across the river. This we followed into Tulsa, where it became
The south wind had been getting worse all day.
Chris' friends, the Reillys, lived pretty far south in Tulsa, and it
was a struggle to get there. Tulsa is not set up for easy
bicycling. There is a gridwork of main through roads, at one mile
intervals, but these are all very busy. The network of
streets in between the larger grid seems logically enough arranged, but
none of them seem to go
any distance reliably. They are always dead-ending or twisting in
odd directions. So I had to take the major
roads, after a few false starts with side streets.
It seemed to take forever to get to the Reillys, but once there, it
turned out that Chris had arrived only very shortly before me - he had stopped for lunch.
8 June - Friday - 0 miles/1776 total
The point of the day was to do nothing; I got up late and spent
a lot of time sleeping in the afternoon. My main interest was
to get my bike to a bike shop; I spent some time calling around to see
who could do my wheel quickly, and found on a place called Fay's, not
too far away. So we piled my bike into the trunk of the car Chris
has borrowed from Mr. Reilly, and headed over.
It turned out that this was the week of the annual Oklahoma Freewheel,
a cross state ride that varies in route every year. So the shop was
very busy, but they promised to have the wheel ready
the next day, completely rebuilt.
We then went to a bookshop, where I found a book listing campgrounds,
mostly RV campgrounds, for the western states. This turned out to
be very handy for the rest of the trip, as state and federal
campgrounds were now going to be few and far between on our route.
9 June - Saturday - 0 miles/1776 total
More rest. Lunch was leftover vegetables from Thursday night's
dinner. We went over to pick up my bicycle; no surprises: the
spokes had been replaced, but the rim was the original.
The afternoon was spent at a Belmont Stakes party a the house of a friend-of-a-friend of Chris.
Afterwards we went to pick up some food to cook for
dinner. Mr. Reilly was busy that night, so we had the house to
ourselves. I cooked a steak - always easy - and Chris put together a plate of vegetables.
We put our laundry through, and I washed and dried my sleeping
bag, which badly needed it.
10 June - Sunday - 105.7 miles/1882 total
Tulsa to Seward
were on the road by seven, after packing and eating a big
breakfast. Our maps showed a bridge at 91st Street, but it turned
out this didn't exist; we had to go back north to 71st to cross the
Arkansas, then loop up and around to get onto US 66 to Sapulpa.
Looking at the map now, of course, I see that there was a shorter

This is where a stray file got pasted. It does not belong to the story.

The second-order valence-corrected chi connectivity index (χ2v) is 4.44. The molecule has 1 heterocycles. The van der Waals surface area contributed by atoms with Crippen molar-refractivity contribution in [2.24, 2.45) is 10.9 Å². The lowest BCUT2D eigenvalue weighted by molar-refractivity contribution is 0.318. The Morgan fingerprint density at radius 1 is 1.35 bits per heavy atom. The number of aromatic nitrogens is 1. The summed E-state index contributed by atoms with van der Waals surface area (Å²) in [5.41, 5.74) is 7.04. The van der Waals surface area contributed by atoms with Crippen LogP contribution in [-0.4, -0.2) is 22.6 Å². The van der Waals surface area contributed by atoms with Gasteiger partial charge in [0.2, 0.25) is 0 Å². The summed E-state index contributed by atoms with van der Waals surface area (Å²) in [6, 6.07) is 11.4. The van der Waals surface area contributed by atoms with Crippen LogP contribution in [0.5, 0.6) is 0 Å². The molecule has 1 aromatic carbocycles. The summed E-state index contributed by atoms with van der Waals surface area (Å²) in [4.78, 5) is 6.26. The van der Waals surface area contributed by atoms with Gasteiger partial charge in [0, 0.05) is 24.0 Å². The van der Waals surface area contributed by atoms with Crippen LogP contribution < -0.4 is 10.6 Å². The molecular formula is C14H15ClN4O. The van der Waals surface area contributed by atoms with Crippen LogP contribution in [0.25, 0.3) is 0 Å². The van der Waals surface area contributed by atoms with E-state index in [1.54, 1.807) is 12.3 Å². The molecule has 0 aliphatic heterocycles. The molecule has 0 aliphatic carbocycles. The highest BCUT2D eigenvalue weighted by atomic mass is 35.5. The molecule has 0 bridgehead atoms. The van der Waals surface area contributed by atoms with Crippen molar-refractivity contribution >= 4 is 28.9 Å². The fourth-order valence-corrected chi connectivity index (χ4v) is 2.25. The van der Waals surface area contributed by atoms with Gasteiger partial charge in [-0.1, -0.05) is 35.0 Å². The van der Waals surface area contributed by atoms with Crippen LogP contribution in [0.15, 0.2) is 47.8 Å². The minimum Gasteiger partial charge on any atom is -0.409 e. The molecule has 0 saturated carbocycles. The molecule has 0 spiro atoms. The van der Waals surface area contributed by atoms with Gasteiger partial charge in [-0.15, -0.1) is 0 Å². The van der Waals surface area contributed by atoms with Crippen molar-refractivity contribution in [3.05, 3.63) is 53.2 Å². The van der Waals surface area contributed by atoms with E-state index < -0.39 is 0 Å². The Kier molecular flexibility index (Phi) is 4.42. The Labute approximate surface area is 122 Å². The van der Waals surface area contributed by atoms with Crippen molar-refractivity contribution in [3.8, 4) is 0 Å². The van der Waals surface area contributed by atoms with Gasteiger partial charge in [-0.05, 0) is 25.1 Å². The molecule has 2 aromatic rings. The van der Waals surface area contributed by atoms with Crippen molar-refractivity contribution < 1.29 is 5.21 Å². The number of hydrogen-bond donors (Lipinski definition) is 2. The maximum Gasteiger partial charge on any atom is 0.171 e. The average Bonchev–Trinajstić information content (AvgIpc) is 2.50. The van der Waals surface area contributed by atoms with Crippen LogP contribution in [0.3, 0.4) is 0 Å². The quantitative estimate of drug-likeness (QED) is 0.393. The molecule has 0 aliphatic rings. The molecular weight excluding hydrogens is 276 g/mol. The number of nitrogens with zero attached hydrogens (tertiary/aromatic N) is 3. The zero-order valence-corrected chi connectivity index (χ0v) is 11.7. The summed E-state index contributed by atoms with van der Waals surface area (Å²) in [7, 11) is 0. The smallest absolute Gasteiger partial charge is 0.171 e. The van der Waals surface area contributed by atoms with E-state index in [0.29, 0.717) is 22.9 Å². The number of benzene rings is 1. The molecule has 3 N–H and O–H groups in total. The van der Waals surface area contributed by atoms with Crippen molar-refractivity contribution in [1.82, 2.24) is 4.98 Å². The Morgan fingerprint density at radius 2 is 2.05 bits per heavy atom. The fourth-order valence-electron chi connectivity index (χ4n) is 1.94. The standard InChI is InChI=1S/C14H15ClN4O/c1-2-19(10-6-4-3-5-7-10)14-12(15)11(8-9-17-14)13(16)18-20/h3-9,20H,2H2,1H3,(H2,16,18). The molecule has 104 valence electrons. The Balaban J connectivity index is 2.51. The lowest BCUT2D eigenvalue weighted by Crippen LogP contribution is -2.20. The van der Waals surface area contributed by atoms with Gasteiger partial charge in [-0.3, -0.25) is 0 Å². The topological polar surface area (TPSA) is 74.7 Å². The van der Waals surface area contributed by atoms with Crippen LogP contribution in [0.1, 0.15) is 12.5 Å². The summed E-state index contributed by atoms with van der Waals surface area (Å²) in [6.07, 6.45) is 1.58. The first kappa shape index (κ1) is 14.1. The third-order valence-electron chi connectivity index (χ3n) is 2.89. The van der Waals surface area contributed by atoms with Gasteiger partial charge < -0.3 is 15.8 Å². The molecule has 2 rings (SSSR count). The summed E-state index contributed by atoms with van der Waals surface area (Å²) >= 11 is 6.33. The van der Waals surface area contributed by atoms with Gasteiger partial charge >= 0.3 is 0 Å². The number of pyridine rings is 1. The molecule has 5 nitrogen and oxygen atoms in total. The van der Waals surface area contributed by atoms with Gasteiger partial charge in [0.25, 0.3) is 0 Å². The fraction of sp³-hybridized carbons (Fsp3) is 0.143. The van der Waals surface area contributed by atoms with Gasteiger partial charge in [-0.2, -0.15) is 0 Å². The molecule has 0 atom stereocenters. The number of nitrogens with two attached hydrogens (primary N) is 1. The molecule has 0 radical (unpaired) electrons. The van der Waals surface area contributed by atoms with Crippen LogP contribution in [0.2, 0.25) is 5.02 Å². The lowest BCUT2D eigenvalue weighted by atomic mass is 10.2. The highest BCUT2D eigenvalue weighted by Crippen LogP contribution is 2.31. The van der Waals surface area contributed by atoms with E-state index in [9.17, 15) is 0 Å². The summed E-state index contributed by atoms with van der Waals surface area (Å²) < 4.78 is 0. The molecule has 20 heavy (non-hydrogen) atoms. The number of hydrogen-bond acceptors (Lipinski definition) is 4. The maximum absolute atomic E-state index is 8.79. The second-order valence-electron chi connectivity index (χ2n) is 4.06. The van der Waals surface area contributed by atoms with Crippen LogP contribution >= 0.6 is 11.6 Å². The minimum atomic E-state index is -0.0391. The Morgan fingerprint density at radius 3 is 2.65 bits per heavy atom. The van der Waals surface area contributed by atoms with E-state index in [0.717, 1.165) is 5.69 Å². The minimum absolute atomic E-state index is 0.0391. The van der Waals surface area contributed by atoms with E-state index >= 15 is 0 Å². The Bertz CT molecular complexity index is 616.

route, but it was early in the morning and we didn't see it then.
In Sapulpa I saw the first pumping jacks; I don't know why we hadn't
seen any before, driving around Tulsa as much as we did.
I had talked to my father about riding past an area in north central
Oklahoma where he owned some mineral rights he was optimistic about and
where some drilling was soon going to start; but the country there was
apparently pretty forbidding gypsum desert. Chris was
interested in going through Amarillo, as someone had recommended a
national park near there, so we decided instead to take OK 33 all the
way west across the state. Thinking that Oklahoma was flat, and
hoping for favorable winds, we were looking forward to doing record
distances with no problems. This first day out of Tulsa was not flat,
and the wind against us was serious. I had seen an article in
Bicycling a few years back in
which a meteorologist had claimed that in
the central part of the US, in the summer,
the wind was more likely to be easterly than otherwise. For the
rest of the trip, our experience completely contradicted this.
It was hot, too; in Drumright it was 97 degrees, and the humidity was stifling.
We had been
hoping to ride some 160 miles to Foss Lake state park (it would have
been nearer 200, as it turned out), but by Guthrie I was completely
worn out from the heat. Looking in my campground book, I
found an RV park in nearby Seward, and we set out to get there.
It wasn't easy, as the directions in the book were for approaching from
the interstate, but after some asking and a little bit of dirt road,
we got there. The place was a level stretch of hot grass, with a
couple of tiny trees; we grabbed a spot under one of the trees and set
up our tents.
We had passed a
Stuckey's by the interstate exit a few hundred yards down the road; we
walked there and had a fast food dinner, with ice cream.
Amazingly, the place was not air conditioned. Sitting at the next
table to us was a summer resident of the RV park; he had left his RV at
the park and driven his pickup down to get something to eat. He
was an ex-Walmart manager who wanted to become a schoolteacher and was taking
summer courses in Guthrie. He gave us a lift back to the
campground, and then a tour of his RV. He was having a lonely summer, and went back home every weekend to visit his wife.